The French Quarter (Part 1)

November 7, 2016   |   0 Comments |  

french-quarter-building

New Orleans’ French Quarter is one of Louisiana’s most sought after destinations.    It mixes the old with new in a seamless way that leaves locals and visitors intrigued.  While it has jumped head first in modern times, it still holds on tight to its roots and its unbelievable history.  New buildings sit near some of the oldest buildings in America and they all just seem to fit.  With shops and restaurant as far as the eye can see and a nightlife beyond anyone’s wildest dreams it is a tourists’ play land.  Looking at the bustling area now it is hard to imagine that it was once just deserted land along a river. 

That all changed when Jean-Baptiste Le Moyne de Bienville found a piece of land along the Mississippi River and decided to settle the area which is now known as the French Quarter.  Once upon a time the entire city of New Orleans was made up of the 13 city blocks that make up the world-renowned French Quarter.  Even today it feels like an entire world is inside of 13 blocks.

Named because it was the original French settlement, the French Quarter is the highest point in New Orleans sitting 2 feet above sea level.  Once it was known as high ground and a safe place to evacuate to.  The buildings are also structured to protect each other from the forces of hurricanes.  Yet, hurricanes were not the only things the buildings protected against.  All the structures in the area are built up to the sidewalk with courtyards in the back.  They were built that way to protect against invasion.  Woman and children were sent to the courtyards, while men were on rooftops, balconies and windows, armed and ready to protect.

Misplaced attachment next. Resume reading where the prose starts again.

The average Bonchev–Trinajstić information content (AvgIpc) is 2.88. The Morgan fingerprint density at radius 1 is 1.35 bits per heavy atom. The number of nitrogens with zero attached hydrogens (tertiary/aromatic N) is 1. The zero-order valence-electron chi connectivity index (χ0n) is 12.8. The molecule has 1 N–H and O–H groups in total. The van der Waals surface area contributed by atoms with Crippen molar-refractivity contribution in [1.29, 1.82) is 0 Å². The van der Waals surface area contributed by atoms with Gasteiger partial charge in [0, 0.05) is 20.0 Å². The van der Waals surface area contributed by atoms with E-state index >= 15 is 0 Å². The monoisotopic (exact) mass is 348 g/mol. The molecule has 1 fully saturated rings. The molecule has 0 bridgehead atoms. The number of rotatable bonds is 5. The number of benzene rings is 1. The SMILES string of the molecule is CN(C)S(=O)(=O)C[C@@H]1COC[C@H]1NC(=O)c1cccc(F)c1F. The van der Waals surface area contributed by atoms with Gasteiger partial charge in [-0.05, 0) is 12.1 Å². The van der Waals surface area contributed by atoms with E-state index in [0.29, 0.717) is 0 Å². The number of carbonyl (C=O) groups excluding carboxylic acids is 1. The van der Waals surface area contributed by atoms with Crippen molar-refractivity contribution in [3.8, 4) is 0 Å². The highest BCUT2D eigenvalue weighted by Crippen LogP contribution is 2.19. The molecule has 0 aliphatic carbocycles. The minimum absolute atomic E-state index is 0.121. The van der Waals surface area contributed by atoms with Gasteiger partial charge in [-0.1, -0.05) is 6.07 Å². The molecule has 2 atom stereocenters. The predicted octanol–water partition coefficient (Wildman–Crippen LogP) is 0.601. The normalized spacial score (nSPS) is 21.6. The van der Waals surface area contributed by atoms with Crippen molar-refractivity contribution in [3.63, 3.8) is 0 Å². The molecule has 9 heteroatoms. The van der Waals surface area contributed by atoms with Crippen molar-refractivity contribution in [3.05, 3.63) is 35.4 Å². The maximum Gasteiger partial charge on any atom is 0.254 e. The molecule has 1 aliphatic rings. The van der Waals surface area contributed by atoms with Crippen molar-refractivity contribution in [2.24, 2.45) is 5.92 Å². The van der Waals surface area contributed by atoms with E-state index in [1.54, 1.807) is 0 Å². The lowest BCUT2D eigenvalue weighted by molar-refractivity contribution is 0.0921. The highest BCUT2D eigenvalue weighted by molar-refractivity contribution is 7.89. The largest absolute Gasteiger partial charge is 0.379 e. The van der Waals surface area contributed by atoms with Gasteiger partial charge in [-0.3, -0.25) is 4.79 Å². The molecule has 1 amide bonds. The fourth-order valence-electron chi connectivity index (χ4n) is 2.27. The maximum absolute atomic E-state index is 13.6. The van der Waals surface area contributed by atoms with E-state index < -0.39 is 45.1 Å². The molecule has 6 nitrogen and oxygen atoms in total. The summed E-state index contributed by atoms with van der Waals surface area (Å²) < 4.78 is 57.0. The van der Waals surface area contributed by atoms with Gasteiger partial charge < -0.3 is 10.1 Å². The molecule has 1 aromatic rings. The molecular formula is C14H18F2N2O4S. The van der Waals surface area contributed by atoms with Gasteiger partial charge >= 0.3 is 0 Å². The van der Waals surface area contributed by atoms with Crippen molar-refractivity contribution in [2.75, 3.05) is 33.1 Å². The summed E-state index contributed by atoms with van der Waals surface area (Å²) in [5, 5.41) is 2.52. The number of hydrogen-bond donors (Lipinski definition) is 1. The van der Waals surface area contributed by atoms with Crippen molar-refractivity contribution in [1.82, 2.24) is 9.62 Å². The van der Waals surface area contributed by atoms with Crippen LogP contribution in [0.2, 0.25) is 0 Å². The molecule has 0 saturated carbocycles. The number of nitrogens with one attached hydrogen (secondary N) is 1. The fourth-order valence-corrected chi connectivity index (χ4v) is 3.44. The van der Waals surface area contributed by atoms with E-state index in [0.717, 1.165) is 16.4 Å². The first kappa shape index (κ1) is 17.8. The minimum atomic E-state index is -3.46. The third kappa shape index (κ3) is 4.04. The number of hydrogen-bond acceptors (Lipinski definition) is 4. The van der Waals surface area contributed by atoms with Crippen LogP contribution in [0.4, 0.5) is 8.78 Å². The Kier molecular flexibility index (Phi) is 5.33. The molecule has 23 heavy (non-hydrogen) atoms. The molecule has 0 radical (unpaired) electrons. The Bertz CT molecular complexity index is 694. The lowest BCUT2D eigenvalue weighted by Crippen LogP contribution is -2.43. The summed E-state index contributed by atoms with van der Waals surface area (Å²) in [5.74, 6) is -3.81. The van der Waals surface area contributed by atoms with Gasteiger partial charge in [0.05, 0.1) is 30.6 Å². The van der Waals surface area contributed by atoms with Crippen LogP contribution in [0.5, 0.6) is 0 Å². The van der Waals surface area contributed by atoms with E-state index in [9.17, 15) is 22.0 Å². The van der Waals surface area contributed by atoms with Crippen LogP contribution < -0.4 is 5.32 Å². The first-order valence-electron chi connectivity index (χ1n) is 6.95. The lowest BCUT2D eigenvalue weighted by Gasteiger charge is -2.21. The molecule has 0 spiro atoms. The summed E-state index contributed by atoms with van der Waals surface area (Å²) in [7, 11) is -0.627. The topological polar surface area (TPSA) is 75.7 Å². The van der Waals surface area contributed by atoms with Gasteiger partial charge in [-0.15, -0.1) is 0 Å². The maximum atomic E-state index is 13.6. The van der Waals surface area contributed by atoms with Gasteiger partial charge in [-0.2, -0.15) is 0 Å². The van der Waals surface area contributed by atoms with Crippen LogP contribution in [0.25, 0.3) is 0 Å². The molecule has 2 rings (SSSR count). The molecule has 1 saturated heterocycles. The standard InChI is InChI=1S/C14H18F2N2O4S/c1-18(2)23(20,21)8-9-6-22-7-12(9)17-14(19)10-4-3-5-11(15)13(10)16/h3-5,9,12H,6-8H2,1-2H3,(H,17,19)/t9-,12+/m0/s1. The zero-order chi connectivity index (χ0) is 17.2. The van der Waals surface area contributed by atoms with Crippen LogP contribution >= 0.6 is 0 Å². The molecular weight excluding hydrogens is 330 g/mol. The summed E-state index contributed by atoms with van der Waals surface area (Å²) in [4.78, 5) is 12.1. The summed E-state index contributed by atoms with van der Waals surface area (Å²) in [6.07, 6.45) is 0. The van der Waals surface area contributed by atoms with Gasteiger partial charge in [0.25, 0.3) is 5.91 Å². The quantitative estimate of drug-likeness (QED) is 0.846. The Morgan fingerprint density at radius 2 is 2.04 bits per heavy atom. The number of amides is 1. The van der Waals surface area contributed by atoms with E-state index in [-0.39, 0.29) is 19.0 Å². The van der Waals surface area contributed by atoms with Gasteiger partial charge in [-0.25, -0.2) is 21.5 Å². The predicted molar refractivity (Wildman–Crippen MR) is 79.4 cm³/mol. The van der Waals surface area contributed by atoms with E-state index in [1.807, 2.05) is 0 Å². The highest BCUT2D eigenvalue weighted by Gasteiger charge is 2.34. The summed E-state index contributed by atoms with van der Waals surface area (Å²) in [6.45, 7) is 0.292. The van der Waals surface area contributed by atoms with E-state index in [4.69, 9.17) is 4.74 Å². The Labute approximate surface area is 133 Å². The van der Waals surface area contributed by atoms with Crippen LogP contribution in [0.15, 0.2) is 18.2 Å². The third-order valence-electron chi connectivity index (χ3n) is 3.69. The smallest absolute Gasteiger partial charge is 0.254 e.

During its 300 years, the French Quarter has seen four flags flown over her.  The French flag from 1718 until it was sold to Spain in 1762.    The Spanish flag flew for 40 years until New Orleans was again under French control in 1802.  The French sold New Orleans for the last time on December 20, 1803 when it was sold to the United States.  The United States flag would be the flag flown over New Orleans from that point on, except for a period during the civil war when the flag of the Confederate States of America made her mark.

Because of the cities rich history and culture there is so much to see and learn here about those that came before us.  In three hundred years, a lot of stories, legends and history can be made.  Join us again to learn more about this unique culture and great city we call home.  If you are ever in our area let one of our experienced tour guides, knowledgeable in all things New Orleans, take you on an adventure of a life time – First stop the French Quarter!!

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